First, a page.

|Format||Competitive cooking game show|
|Created by||Franc Roddam|
|Presented by||Sarah Wilson (2009)
Matt Moran (2011)
Matt Moran (Recurring Judge, 2011)
|Narrated by||Nicholas McKay (Sydney) (2009–2012)
Graeme Stone (Melbourne) (2013-present)
|Theme music composer||Katy Perry|
|Opening theme||"Hot n Cold"|
|Country of origin||Australia|
|No. of seasons||6|
|No. of episodes||438|
|Location(s)||13 Doody Street, Alexandria, New South Wales (2009–2012)
Royal Melbourne Showgrounds, Flemington, Victoria (2013–)
|Running time||30–120 minutes per episode|
|Production company(s)||FremantleMedia Australia (2009–2011)
Shine Australia (2012–)
|Original channel||Network Ten|
|Picture format||576i (SDTV)|
|Original run||27 April 2009 – present|
MasterChef Australia is a Logie Award-winning Australian competitive cooking game show based on the original British MasterChef. It is produced by Shine Australia and screens on Network Ten. Restaurateur and chef Gary Mehigan, chef George Calombaris and food critic Matt Preston serve as the show's main judges. Journalist Sarah Wilson hosted the first series, however her role was dropped at the end of the series.
The first episode aired on 27 April 2009, and the series one finale was broadcast on 19 July 2009. The first winner of MasterChef Australia was Julie Goodwin, a 38 year old I.T. office manager. The second series of MasterChef Australia premiered on 19 April 2010. The second series aired through the week at 7.30 pm, half an hour later than the original timeslot of the first series. The winner of the 2010 series of MasterChef was Adam Liaw, who won by a seven-point margin over his opponent Callum Hann. The third series of MasterChef Australia went to air in 2011. The series was won by Kate Bracks, who defeated Michael Weldon in the series final. The fourth series premiered on 6 May 2012, and was won by Andy Allen, who defeated Julia Taylor. In 2013, the fifth series winner was Emma Dean.
The series has also spawned four spin-off series: Celebrity MasterChef Australia, which featured celebrity contestants, Junior MasterChef Australia, which featured younger contestants, MasterChef Australia All-Stars, which featured returning contestants from the first three series, and MasterChef Australia: The Professionals, which features professional chefs as contestants. These spin-off shows will not be on air in 2014, after the producers of the show announced that they wanted to solely focus on the original version.
From 2009 to 2012 the series was primarily shot in a studio located in Alexandria, New South Wales. From 2013, production for the show shifted to the Royal Melbourne Showgrounds, Flemington, Victoria.
- 1 Format
- 2 Series synopsis
- 3 Spin-off editions
- 4 Reception
- 5 Controversy
- 6 International syndications
- 7 Print publications
- 8 See also
- 9 References
- 10 External links
MasterChef Australia has a different format to that of the original British MasterChef and MasterChef Goes Large formats. Initial rounds consist of a large number of hopeful contestants from across Australia individually "auditioning" by presenting a food dish before the three judges in order to gain one of 50 semi-final places. Entrants must be over 18 years old whose main source of income cannot come from preparing and cooking fresh food in a professional environment.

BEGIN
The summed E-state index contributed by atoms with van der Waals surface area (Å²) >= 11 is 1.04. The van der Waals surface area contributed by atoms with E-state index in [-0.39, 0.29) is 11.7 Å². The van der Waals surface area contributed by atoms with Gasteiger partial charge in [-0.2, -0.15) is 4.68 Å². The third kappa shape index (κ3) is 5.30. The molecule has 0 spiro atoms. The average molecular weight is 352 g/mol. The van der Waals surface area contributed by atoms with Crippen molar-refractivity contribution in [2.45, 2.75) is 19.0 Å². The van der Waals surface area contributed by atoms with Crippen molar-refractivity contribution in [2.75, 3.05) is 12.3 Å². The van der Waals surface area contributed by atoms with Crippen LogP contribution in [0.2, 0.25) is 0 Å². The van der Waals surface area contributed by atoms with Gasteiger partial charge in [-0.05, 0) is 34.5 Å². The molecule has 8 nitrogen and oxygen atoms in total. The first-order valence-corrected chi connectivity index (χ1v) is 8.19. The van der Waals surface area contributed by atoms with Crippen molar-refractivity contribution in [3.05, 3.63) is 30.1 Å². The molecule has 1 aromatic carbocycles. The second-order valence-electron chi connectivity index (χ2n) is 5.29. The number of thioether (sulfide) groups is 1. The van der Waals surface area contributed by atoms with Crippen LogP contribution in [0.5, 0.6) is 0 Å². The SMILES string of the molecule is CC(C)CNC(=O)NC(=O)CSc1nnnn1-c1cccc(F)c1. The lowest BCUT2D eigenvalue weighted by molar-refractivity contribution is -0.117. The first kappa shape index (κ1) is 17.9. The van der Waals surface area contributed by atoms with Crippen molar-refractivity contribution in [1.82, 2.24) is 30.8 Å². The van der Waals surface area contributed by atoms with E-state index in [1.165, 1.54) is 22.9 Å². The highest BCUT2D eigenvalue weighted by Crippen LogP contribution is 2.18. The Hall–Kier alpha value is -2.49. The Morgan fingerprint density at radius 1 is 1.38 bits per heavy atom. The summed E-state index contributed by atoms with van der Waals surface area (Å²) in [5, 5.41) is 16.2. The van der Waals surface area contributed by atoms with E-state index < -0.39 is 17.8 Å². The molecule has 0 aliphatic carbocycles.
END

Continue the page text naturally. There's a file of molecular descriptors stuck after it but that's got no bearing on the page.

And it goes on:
The semi-finalists then compete in several challenges which test their food knowledge and preparation skills. In Season 1, the top 50 competed until 20 were left, with the final 20 progressing to the main stage of the show. From Season 2, 24 contestants progress. The contestants will then be whittled down through a number of individual and team-based cooking challenges and weekly elimination rounds until a winning MasterChef is crowned. The winner plays for a prize that includes chef training from leading professional chefs, the chance to have their own cookbook published, and A$100,000 in cash.
MasterChef Australia airs six nights a week from Sunday to Friday. Each night features a different episode format, however some episodes modify the format slightly. The typical episode formats are as follows:
Sunday is the Challenge night. From series 3, it can range from a variety of challenges, including a Mystery Box, where each contestant is given the same box of ingredients and are to create a dish using only those ingredients. These dishes are then tasted, and a winner chosen. There can also be an Invention Test, where contestants have to invent a dish relevant to a theme using a core ingredient. There can also be Off-Site Challenges and Team Challenges, which often involve cooking for large numbers of people. The top three contestants who made the best dishes are selected by the judges, from which a winner is chosen to compete in the Immunity Challenge. After this the bottom three are revealed, who will face off in an elimination challenge the next night. In the first two series, it would always consist of a Mystery Box, where the winner was able to choose the core ingredient for the Invention Test.
Monday episodes feature the Pressure Test. The bottom three from the previous night's challenge are given a recipe for a particular dish they are to emulate in an allocated time. Once completed they are taken in to the judges to be tasted, before all three contestants are seated in front of the judges for critiquing. The judges then eliminate the contestant out of the three that performed least adequately in the test.